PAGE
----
Monday, December 13, 2004

Slavery Wasn't So Bad

Slavery should have its proponents in order to give students a "balanced view" of the causes of the Civil War, according to Christian school administrators.

Leaders at Cary Christian School say they are not condoning slavery by using "Southern Slavery, As It Was," a booklet that attempts to provide a biblical justification for slavery and asserts that slaves weren't treated as badly as people think.

Principal Larry Stephenson said the school is only exposing students to different ideas, such as how the South justified slavery. He said the booklet is used because it is hard to find writings that are both sympathetic to the South and explore what the Bible says about slavery.

I've checked the school's web site, and not surprisingly, every single picture is of a white child. Statistics are not available on the site, but I'm guessing that there are not a lot of African Americans enrolled.

While I agree that an attempt to understand the past necessitates a presentation of the philosophy that led to such things as slave-holding, there are much more intelligent, honest ways to present such information. Using Uncle Tom's Cabin as the straw man against which the school is presenting another view is a specious argument; in the 140 years since the end of the war, vast amounts of scholarship have been done that document how the North profited from Southern slavery even when it condemned it. Any history teacher worth his or her salt knows this; Cary's administrators are propagandists, not historians. There were reasons that the South went to war, but defending slavery is an abomination.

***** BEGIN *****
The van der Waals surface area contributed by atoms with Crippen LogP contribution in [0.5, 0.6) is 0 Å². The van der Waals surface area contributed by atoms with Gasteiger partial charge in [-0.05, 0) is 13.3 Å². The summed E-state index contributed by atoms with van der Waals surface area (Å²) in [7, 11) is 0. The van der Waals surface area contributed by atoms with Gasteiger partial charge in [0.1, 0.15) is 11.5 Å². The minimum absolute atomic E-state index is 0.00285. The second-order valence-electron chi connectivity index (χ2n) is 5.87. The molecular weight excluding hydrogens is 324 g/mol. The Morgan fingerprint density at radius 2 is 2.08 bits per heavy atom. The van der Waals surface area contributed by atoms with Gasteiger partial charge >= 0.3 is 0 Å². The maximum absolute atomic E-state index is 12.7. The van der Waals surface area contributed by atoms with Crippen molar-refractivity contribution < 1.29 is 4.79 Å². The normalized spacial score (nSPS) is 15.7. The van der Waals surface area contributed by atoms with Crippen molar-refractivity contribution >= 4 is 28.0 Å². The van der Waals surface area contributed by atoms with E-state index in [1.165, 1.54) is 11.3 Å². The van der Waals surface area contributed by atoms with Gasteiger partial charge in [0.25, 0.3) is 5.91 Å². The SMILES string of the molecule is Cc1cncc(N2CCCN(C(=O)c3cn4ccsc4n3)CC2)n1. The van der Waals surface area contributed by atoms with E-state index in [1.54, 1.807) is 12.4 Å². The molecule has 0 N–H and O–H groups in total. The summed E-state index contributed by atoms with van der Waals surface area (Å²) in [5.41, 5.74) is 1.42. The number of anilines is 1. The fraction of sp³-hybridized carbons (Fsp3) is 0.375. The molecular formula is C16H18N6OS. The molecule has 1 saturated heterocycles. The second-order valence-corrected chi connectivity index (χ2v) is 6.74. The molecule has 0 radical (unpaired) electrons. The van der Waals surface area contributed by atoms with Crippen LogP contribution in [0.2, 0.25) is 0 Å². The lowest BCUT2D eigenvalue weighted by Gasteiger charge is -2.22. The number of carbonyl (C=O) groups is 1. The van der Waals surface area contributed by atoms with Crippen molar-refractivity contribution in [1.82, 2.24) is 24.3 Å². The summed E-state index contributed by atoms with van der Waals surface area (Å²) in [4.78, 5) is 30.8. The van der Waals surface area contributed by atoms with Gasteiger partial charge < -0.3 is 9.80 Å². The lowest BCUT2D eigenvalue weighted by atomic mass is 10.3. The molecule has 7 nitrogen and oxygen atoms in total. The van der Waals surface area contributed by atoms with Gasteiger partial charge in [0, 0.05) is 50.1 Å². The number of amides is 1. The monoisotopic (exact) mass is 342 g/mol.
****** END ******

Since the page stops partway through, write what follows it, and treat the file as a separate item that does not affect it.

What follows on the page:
I'm assuming that the following topics will be covered in Cary's curriculum in the coming year:

"Putting Jews to Sleep: Why gas was a humane way to deal with the Jews according to biblical principles."

"Native Americans were pagans: Wounded Knee as justified by the Old Testament."

"Paul Told Women To Shut Up: The biblical perspective on beating the crap out of your wife."

Thanks to Jo for alerting me to the story.

1 comment:

Sheryl said...

I think the truth about slavery is that slaves were treated different ways at different times.

My mom is into genealogy. On of our ancestors was an indian slave, and she was freed because someone wanted to marry her. And I think it was perfectly legal for people to intermarry until some slave uprising outside the US, where a bunch of slaveowners got their heads cut off (or something like that.) After that, they started being uglier to the slaves.

So whereas I don't think we should paint slavery into a positive picture, I do think that some people were considerably kinder to their slaves than other people, and people were less bigotted at different times in our country's history than in others. And perhaps it would not hurt to study what motivated these differences in attitudes.